- Packing a few of your favourite teabags in your suitcase, so you don’t miss out on your pre-bedtime cuppa
- Putting up with cabin luggage so that you can bring your entire skincare regime (or even just packing your favourite mask!)
- Calling home, because even though you are in a different place from normal, they aren’t (hearing how ‘normal’ everything works wonders for calming, believe me)
Understand what scares you
Probably the most difficult one as this really requires you (and only you) to actually work on it, but I have found this to be probably the most useful. For many people, traveling anxiety stems from the feeling of loss of control, the fact that they cannot predict how a certain place works, or that they feel that ‘culture shock’ of suddenly not understanding how things happen or how people communicate. How do I call 999? What if I order water and they bring me wine? How do I get home at night? Is it safe?
It probably goes without saying that taking time to research where you are going is probably a good idea – from healthcare to tipping, even if you won’t, in all likelihood, need it – and indeed I think most people with travel anxiety are keen researchers for this very reason. But for me this point is especially useful for things beyond culture and place. I have a huge fear of flying, and I am well aware that my fear largely stems from a lack of control; not being able to see what’s coming, not understanding what every sound and sensation means, and the idea that if something does go wrong there is likely very little I can do about it. Don’t get me wrong, if I’m sat on a malfunctioning plane I would 100% prefer to have a trained pilot in the cockpit than myself, but I do find it admittedly difficult to ‘sit back, relax and enjoy the flight.’ However, once I took the time to research the basics on how take-off works I found myself a lot more able to take myself through the process. Here’s how I find it:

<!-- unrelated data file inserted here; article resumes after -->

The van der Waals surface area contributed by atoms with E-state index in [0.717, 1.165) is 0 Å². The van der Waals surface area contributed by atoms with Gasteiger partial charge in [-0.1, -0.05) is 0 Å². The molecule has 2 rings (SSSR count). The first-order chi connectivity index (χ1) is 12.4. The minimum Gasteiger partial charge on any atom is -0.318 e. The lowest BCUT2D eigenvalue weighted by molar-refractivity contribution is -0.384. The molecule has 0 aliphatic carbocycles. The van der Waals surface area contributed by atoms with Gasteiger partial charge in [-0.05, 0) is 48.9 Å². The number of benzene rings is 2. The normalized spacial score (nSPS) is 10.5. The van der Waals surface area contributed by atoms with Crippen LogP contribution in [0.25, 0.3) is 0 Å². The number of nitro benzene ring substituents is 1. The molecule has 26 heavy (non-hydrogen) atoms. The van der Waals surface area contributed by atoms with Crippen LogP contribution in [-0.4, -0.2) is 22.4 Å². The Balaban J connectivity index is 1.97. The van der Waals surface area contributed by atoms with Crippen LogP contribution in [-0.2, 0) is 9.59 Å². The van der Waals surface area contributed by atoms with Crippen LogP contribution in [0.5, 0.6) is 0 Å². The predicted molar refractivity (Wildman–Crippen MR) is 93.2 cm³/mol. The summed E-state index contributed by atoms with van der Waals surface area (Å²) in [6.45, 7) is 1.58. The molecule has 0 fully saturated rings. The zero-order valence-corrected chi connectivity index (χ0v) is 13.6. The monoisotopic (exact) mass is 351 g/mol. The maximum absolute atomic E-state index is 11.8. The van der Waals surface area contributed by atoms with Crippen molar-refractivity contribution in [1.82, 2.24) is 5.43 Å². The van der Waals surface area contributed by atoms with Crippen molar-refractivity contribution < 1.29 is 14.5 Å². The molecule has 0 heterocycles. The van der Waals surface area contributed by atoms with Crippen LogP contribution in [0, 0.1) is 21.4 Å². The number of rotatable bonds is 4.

- 1st beep: landing gear retracting into the aircraft…
- Anxiety translation: … so no immediate return to the airport (i.e. take-off went well and no technical faults)
- 2nd beep: cabin crew prepare to get out of your seats…
- Anxiety translation: …so no huge bumps predicted
- 3rd beep: seatbelt sign off…
- Anxiety translation: … so take-off complete and auto-pilot on
I’ve really found having this small routine to talk myself through really makes take-off a lot more bearable for me as I can just focus my entire brain on getting to the next beep. I’ve also found having my mobile phone on hand throughout the flight so I can check the exact time a huge help, as I can always check just exactly how long is left to go. Additionally, cutting the flight into stages is a huge help – so take-off (20 minutes), landing (20 minutes) and cruising (whatever is left) – as I can always work out where I am at, and it makes the flight seem a lot shorter when you treat it like ticking items off a list (take off: done, cruising: only 20 minutes left etc. rather than ‘2 hours to go’).
Make it yours
As a self-professed introvert, I cherish my time alone. Whilst for many people travelling is about meeting new people and making cross-cultural connections, I find that after a few days out and about, I just need to regather and regroup. For a long time I was 100% a proponent of making every minute count when on the road, but now I know that for me to get the most out of my adventures, I actually need a few hours sat doing nothing at all, in near-total silence. Trust me, I’m a really fun travel companion.